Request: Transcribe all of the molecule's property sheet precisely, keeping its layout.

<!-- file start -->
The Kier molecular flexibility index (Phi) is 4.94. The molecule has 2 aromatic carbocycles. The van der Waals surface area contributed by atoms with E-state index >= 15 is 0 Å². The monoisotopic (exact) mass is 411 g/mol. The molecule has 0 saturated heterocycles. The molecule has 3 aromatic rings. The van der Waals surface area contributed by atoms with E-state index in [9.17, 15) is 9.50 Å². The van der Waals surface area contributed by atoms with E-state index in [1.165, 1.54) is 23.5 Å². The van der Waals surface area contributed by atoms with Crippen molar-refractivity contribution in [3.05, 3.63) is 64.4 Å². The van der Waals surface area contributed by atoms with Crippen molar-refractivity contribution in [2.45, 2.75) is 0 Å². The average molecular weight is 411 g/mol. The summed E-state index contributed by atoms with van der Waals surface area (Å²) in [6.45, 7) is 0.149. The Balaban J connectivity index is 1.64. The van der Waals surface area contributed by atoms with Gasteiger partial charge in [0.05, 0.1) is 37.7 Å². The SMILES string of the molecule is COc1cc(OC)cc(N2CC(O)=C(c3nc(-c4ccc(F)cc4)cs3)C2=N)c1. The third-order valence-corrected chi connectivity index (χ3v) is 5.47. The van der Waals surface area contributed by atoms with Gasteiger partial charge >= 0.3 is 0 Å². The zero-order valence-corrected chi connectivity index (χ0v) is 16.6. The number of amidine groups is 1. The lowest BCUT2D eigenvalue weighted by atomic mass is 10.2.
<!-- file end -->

The Kier molecular flexibility index (Phi) is 4.94. The molecule has 2 aromatic carbocycles. The van der Waals surface area contributed by atoms with E-state index >= 15 is 0 Å². The monoisotopic (exact) mass is 411 g/mol. The molecule has 0 saturated heterocycles. The molecule has 3 aromatic rings. The van der Waals surface area contributed by atoms with E-state index in [9.17, 15) is 9.50 Å². The van der Waals surface area contributed by atoms with E-state index in [1.165, 1.54) is 23.5 Å². The van der Waals surface area contributed by atoms with Crippen molar-refractivity contribution in [3.05, 3.63) is 64.4 Å². The van der Waals surface area contributed by atoms with Crippen molar-refractivity contribution in [2.45, 2.75) is 0 Å². The average molecular weight is 411 g/mol. The summed E-state index contributed by atoms with van der Waals surface area (Å²) in [6.45, 7) is 0.149. The Balaban J connectivity index is 1.64. The van der Waals surface area contributed by atoms with Gasteiger partial charge in [0.05, 0.1) is 37.7 Å². The SMILES string of the molecule is COc1cc(OC)cc(N2CC(O)=C(c3nc(-c4ccc(F)cc4)cs3)C2=N)c1. The third-order valence-corrected chi connectivity index (χ3v) is 5.47. The van der Waals surface area contributed by atoms with Gasteiger partial charge >= 0.3 is 0 Å². The zero-order valence-corrected chi connectivity index (χ0v) is 16.6. The number of amidine groups is 1. The lowest BCUT2D eigenvalue weighted by atomic mass is 10.2.